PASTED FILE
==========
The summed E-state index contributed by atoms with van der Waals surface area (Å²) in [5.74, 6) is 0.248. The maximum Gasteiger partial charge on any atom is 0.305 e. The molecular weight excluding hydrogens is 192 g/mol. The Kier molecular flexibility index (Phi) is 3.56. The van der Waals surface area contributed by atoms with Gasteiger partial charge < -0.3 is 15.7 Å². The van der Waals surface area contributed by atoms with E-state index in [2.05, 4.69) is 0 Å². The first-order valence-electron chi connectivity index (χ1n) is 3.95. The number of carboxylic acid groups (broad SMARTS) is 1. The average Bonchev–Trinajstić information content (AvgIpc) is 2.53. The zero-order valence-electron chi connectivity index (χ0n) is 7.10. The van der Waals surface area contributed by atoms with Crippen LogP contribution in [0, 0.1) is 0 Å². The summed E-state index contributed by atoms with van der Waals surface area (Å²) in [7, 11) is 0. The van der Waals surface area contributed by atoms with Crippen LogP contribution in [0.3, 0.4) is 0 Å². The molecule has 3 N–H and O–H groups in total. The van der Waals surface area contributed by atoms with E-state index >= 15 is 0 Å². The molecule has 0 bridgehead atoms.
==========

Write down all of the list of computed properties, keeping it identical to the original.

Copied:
The summed E-state index contributed by atoms with van der Waals surface area (Å²) in [5.74, 6) is 0.248. The maximum Gasteiger partial charge on any atom is 0.305 e. The molecular weight excluding hydrogens is 192 g/mol. The Kier molecular flexibility index (Phi) is 3.56. The van der Waals surface area contributed by atoms with Gasteiger partial charge < -0.3 is 15.7 Å². The van der Waals surface area contributed by atoms with E-state index in [2.05, 4.69) is 0 Å². The first-order valence-electron chi connectivity index (χ1n) is 3.95. The number of carboxylic acid groups (broad SMARTS) is 1. The average Bonchev–Trinajstić information content (AvgIpc) is 2.53. The zero-order valence-electron chi connectivity index (χ0n) is 7.10. The van der Waals surface area contributed by atoms with Crippen LogP contribution in [0, 0.1) is 0 Å². The summed E-state index contributed by atoms with van der Waals surface area (Å²) in [7, 11) is 0. The van der Waals surface area contributed by atoms with Crippen LogP contribution in [0.3, 0.4) is 0 Å². The molecule has 3 N–H and O–H groups in total. The van der Waals surface area contributed by atoms with E-state index >= 15 is 0 Å². The molecule has 0 bridgehead atoms.